« This first fcene was added since the edition of 1608, which is much short of the present editions, wherein the speeches are generally enlarged, and raised; several whole scenes besides, and the chorufes also, were since added by Shakespeare."

Dř: Warburton also positively afferts that this first scene was written after the accession of K. James I. and the subsequent editors agree, that feveral additions were made by the author to King Henry V. after it was originally composed. But there is, I believe, no good ground for these affertions. It is true that no perfect edition of this play was published

NOI E S. der, after having perused the following character of Jonson, drawn by Mr. Drummond of Hawthornden, a COŘtemporary, and an intimate acquaintance of his, will not, perhaps, ieadily be. lieve these pofthumous encomiums to have been fincere. " Jonfon, (says that writer) was a great lover and praiser of himself; a contesner and scorner of others, rather chuling to lose a friend than a jest; jealous of every word and action of those about him, especially after drink, which was one of the elements he lived in; a dissembler of the parts which reigned in him ; a bragger of some good that he wanted : he thought nothing right, but what either himself or some of his friends had done. He was paffionately kind and angry ; careless either to gain or to keep; vindi&tive, but, if he was well answered, greatly chagrined; interpreting the best say. ings often to the worst *. He was for any religion, being verled in all. His inventions were smooth and easy, but above all, he excelled in tranflation. In short, he was, in his personal character, the very reverse of Shakespeare; as surly, ill-natured, proud and disagreeable, as Shakespeare, with ten times his merit, was gentle, good-natured, eafy, and amiable.” Drummond's Works, fol. 1711.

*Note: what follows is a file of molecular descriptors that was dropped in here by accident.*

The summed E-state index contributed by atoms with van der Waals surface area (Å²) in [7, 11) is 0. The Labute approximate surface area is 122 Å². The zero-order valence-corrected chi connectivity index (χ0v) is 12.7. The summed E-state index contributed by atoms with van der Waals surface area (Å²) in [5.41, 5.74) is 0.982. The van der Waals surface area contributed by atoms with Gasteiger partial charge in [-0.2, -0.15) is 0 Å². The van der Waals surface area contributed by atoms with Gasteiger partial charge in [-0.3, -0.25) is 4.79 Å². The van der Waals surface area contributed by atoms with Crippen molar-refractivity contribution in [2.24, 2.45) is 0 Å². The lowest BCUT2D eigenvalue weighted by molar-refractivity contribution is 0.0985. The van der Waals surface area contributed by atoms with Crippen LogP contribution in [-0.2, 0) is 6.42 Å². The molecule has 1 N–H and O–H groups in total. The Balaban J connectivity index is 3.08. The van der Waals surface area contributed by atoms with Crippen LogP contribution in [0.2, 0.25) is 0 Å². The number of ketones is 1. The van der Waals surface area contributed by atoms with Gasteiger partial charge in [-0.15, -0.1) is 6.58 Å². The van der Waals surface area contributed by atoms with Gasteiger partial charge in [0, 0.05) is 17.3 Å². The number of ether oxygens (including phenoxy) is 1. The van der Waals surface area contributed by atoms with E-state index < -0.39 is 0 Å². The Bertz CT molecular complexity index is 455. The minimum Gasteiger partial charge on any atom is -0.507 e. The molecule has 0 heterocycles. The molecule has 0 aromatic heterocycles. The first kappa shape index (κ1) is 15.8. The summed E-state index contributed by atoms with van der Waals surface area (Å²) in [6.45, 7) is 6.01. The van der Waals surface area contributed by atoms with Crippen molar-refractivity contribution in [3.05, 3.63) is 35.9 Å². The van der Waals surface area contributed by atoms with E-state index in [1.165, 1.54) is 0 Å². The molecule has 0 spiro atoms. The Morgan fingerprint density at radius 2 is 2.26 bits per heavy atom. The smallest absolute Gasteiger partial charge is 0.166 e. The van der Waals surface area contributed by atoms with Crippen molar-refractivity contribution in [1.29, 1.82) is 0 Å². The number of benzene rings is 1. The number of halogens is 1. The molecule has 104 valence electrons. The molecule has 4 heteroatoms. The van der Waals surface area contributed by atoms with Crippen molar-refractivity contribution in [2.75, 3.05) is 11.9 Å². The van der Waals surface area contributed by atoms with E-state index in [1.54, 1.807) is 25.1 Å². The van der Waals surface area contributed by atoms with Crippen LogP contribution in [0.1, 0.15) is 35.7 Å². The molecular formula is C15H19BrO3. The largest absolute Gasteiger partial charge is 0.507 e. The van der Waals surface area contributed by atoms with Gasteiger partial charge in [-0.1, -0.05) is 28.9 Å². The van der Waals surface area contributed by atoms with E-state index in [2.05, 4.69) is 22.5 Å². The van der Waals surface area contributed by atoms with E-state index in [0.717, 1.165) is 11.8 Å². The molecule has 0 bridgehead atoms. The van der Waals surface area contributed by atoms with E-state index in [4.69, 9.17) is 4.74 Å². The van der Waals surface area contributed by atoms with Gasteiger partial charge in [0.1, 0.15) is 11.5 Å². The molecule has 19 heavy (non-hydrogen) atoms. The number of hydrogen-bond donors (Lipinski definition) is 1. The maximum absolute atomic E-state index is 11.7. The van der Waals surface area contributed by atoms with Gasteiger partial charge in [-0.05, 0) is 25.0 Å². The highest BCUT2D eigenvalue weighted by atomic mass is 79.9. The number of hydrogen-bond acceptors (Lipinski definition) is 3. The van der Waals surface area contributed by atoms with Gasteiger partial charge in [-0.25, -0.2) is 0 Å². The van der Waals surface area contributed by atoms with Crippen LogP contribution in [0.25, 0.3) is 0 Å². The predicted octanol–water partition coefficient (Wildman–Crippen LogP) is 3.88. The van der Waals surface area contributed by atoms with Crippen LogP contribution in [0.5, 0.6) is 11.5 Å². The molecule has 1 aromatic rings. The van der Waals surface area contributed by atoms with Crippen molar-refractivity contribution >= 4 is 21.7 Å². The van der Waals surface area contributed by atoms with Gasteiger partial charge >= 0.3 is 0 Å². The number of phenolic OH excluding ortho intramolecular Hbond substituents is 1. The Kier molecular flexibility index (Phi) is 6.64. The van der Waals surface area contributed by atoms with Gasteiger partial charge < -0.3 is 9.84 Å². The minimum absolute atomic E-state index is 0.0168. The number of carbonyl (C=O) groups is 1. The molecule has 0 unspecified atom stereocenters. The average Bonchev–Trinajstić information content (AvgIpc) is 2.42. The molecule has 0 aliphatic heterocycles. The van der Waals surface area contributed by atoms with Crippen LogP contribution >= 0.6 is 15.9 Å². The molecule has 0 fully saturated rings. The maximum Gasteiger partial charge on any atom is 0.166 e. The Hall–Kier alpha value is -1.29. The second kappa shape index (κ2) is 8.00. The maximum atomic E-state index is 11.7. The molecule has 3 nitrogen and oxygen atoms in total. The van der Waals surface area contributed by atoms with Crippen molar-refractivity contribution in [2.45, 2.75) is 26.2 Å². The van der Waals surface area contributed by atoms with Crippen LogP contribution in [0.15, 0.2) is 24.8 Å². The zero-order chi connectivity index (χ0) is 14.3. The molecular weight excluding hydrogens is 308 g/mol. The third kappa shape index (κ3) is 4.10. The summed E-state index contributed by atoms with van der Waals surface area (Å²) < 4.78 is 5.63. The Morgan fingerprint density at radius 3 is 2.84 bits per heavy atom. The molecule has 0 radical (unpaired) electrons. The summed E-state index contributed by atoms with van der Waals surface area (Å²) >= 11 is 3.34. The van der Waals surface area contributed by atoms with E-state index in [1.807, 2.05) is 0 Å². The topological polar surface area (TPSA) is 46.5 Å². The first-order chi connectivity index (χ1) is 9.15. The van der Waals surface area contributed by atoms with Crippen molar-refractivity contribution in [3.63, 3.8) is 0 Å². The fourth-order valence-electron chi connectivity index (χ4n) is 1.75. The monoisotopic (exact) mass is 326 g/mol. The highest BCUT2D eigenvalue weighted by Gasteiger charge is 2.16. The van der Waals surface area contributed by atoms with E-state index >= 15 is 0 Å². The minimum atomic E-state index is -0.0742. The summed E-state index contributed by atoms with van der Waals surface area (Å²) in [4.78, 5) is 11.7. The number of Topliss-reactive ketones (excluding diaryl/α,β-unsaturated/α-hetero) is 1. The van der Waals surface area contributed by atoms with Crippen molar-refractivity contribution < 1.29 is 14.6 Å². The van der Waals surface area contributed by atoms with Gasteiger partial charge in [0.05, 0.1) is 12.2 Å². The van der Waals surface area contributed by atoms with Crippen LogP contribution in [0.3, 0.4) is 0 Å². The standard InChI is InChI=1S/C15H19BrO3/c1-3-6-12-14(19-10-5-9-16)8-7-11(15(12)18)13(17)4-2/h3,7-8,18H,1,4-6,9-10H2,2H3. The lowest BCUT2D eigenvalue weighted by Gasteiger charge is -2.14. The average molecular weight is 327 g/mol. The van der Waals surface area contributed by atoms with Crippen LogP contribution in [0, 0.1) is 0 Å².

In the year 1619 Jonson went to Scotland, to visit Mr. Drum. mond, who has left a curious account of a conversation that pass. ed between them, relative to the principal poets of those times.

From a natural partiality to his author, the foregoing well-authenticated character was suppressed by the last learned editor of Jonson's works.